When it comes to adoptions, there are many choices that are available to both the adoptive families and the birth families. Some of the choices include open, semi-open and closed adoptions, international adoptions, new born adoptions, special needs adoptions, foster adoptions, embryo adoptions, agencies and independent adoptions. There is an extensive list of possibilities that families can choose from. There are also legalities that surround adoptions; laws that can vary from state to state, country to country when adopting internationally, sealed and unsealed records, and even families bringing in attorneys during the lengthy process.
For an introduction to open adoptions, please see the video provided from YouTube below from The Adoption Center of San Diego.
Introduction to Open Adoption
Closed adoption is the process in which the adoptive families and birth parents do not meet and have minimum to no contact with each other. The families will also know very little information on the other family. Although most international adoptions are considered closed, birth parents do have “some very basic information about the birth parents such as medical history, ethnicity and cultural information” and it has become the exception. However, an adoptive child may choose to search for his/her birth parents at the legal age in which he/she can make a decision.
International adoption is exactly what the word international implies. Adoptive families and birth families are from all corners of the earth. However, there are more hurdles in this process. The laws of the country in which you plan to adopt your child from are observed; additionally, documents and translation of said documents must also be completed. When an adoptive family is considering an international adoption, some things to consider could include race and medical needs in addition to their age and gender. Some of the laws surrounding international adoption include:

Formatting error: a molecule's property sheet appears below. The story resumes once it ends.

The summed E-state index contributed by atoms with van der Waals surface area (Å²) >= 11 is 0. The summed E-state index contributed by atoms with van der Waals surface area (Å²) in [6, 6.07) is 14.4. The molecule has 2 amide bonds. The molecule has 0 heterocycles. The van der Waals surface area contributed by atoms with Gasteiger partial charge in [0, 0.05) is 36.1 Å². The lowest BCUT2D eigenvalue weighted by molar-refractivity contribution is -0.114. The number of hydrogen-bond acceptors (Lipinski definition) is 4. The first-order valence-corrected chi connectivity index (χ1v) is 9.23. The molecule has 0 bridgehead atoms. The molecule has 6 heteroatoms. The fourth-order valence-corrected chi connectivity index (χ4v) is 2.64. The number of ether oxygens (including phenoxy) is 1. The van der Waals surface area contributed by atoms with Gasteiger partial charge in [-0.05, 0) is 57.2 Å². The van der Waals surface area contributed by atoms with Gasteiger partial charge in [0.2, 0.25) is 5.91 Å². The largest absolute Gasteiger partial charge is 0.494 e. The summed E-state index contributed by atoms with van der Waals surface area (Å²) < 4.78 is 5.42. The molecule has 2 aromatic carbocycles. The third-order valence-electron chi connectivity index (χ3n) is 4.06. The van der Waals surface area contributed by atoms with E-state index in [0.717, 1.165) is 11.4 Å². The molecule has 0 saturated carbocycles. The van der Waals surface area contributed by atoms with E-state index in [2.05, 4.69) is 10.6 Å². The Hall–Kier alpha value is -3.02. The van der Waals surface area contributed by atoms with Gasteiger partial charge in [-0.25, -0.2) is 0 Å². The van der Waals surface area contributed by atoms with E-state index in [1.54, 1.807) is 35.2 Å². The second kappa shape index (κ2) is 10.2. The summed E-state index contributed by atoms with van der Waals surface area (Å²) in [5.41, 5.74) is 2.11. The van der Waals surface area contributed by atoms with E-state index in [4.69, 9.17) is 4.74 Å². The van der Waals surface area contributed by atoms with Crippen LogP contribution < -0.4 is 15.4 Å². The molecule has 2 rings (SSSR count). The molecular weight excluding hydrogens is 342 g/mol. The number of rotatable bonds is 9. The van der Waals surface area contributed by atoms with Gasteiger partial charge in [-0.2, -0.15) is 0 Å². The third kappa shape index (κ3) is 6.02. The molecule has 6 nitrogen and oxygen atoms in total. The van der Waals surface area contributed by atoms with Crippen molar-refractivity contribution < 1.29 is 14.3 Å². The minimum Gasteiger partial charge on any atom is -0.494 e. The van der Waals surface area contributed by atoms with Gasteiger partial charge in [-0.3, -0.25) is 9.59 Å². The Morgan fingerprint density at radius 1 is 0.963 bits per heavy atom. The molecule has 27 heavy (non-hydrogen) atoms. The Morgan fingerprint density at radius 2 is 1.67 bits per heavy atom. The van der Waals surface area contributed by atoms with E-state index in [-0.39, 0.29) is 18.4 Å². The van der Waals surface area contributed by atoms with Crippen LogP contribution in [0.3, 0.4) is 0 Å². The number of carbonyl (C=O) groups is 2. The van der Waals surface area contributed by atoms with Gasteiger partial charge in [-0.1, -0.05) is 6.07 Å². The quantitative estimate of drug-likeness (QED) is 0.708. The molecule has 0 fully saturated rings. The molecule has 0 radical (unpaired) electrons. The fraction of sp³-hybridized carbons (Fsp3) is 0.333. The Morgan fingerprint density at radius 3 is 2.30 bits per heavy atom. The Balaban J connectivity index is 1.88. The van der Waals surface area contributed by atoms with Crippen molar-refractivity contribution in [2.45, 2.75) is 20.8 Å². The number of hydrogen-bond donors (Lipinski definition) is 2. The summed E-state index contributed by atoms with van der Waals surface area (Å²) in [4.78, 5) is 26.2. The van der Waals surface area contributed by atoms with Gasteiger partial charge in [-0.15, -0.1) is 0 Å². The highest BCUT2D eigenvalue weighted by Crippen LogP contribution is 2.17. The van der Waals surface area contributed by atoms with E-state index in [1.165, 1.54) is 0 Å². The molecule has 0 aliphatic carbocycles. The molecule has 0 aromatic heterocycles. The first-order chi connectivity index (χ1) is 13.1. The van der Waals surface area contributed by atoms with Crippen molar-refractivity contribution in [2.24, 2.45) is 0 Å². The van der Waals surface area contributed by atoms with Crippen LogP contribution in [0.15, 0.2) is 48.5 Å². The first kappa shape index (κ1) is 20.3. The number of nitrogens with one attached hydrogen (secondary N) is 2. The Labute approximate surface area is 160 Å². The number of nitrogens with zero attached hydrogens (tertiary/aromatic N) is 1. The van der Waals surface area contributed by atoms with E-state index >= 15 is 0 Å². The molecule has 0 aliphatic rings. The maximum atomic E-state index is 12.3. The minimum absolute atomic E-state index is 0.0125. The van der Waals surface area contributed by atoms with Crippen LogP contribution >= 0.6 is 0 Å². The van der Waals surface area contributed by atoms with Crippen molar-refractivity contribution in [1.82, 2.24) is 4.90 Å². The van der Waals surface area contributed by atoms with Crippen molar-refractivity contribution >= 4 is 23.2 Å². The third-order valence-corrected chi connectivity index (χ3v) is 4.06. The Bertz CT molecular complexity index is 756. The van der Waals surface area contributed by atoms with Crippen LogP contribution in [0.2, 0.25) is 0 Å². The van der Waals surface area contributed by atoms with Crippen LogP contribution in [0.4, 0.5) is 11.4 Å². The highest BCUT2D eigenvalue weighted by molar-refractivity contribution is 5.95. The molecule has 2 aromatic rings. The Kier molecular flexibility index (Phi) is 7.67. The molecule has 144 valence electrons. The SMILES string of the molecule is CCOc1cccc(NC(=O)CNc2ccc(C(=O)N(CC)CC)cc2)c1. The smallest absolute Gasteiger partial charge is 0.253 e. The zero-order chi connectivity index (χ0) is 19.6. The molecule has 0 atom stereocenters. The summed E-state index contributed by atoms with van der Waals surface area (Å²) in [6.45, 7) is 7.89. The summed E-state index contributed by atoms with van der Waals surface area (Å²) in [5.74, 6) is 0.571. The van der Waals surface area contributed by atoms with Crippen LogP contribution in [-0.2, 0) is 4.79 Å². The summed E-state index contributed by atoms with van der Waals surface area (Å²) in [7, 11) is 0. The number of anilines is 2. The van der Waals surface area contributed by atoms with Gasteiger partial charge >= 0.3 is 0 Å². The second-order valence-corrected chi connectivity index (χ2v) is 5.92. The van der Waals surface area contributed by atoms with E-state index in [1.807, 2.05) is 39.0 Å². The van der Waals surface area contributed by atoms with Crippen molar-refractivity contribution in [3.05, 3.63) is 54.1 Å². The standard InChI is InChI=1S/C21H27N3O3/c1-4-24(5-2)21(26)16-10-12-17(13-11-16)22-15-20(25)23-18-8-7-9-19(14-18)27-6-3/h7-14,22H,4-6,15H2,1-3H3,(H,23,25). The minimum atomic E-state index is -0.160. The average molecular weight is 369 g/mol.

• If you want to adopt from Korea, you cannot weigh more than 30% over the normal weight for your height when you work with certain agencies.
• If you are single, male or female, forget about adopting from Armenia, Thailand, and Sri Lanka (among others). No single adoptive parents allowed.
Surrounding the adoption process, the family dynamics are changed. Upon the completion of an adoption, families’ now have to divide resources differently. If an infant is adopted, things such as diapers, formula, bottles, clothes, and education are added to expenses. Will the family decide to relocate to a different neighborhood because of schooling options? Will the family begin saving for the child’s college education or pay for college when the time comes? All these factors change the mental and emotional state of the family unit.
1. If you are considering adoption in your future as a parent, which method would you choose?
Open? Closed? International? Other?
2. What are your thoughts surrounding some of the laws and requirements surrounding international adoptions? Do you think they should be kept, amended, or abolished?
What Are the Different Types of Adoption
Posted by Nancy Chen, Kendall Eifler, Cassandra Knox, Jessica Powell, and Courtney Vataha